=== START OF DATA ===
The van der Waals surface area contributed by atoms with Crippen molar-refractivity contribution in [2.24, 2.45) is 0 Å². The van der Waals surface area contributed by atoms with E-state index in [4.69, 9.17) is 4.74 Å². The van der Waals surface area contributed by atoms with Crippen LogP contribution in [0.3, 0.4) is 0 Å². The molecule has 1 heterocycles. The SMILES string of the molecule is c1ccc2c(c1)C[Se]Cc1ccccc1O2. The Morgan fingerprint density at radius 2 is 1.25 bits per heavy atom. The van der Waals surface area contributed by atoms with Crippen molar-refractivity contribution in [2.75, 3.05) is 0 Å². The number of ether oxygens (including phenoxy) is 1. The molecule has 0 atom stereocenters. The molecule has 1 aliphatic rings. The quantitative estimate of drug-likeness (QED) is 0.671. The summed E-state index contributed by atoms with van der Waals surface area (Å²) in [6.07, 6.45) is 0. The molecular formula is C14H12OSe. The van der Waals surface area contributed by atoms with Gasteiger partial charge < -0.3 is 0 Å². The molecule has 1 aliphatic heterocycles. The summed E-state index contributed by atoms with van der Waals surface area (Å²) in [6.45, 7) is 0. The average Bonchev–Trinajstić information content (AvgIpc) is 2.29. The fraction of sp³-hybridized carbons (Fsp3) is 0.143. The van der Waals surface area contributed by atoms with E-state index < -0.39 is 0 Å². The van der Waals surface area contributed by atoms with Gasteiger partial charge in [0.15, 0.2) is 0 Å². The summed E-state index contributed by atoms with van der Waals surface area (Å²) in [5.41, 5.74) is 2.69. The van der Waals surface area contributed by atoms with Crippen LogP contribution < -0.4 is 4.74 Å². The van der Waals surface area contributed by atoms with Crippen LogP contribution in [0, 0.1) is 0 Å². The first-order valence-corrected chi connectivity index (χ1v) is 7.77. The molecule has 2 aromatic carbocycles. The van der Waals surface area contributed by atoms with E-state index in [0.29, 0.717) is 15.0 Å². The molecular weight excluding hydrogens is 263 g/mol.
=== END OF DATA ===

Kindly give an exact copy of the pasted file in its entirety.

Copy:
The van der Waals surface area contributed by atoms with Crippen molar-refractivity contribution in [2.24, 2.45) is 0 Å². The van der Waals surface area contributed by atoms with E-state index in [4.69, 9.17) is 4.74 Å². The van der Waals surface area contributed by atoms with Crippen LogP contribution in [0.3, 0.4) is 0 Å². The molecule has 1 heterocycles. The SMILES string of the molecule is c1ccc2c(c1)C[Se]Cc1ccccc1O2. The Morgan fingerprint density at radius 2 is 1.25 bits per heavy atom. The van der Waals surface area contributed by atoms with Crippen molar-refractivity contribution in [2.75, 3.05) is 0 Å². The number of ether oxygens (including phenoxy) is 1. The molecule has 0 atom stereocenters. The molecule has 1 aliphatic rings. The quantitative estimate of drug-likeness (QED) is 0.671. The summed E-state index contributed by atoms with van der Waals surface area (Å²) in [6.07, 6.45) is 0. The molecular formula is C14H12OSe. The van der Waals surface area contributed by atoms with Gasteiger partial charge < -0.3 is 0 Å². The molecule has 1 aliphatic heterocycles. The summed E-state index contributed by atoms with van der Waals surface area (Å²) in [6.45, 7) is 0. The average Bonchev–Trinajstić information content (AvgIpc) is 2.29. The fraction of sp³-hybridized carbons (Fsp3) is 0.143. The van der Waals surface area contributed by atoms with E-state index < -0.39 is 0 Å². The van der Waals surface area contributed by atoms with Gasteiger partial charge in [0.15, 0.2) is 0 Å². The summed E-state index contributed by atoms with van der Waals surface area (Å²) in [5.41, 5.74) is 2.69. The van der Waals surface area contributed by atoms with Crippen LogP contribution < -0.4 is 4.74 Å². The van der Waals surface area contributed by atoms with Crippen LogP contribution in [0, 0.1) is 0 Å². The first-order valence-corrected chi connectivity index (χ1v) is 7.77. The molecule has 2 aromatic carbocycles. The van der Waals surface area contributed by atoms with E-state index in [0.29, 0.717) is 15.0 Å². The molecular weight excluding hydrogens is 263 g/mol.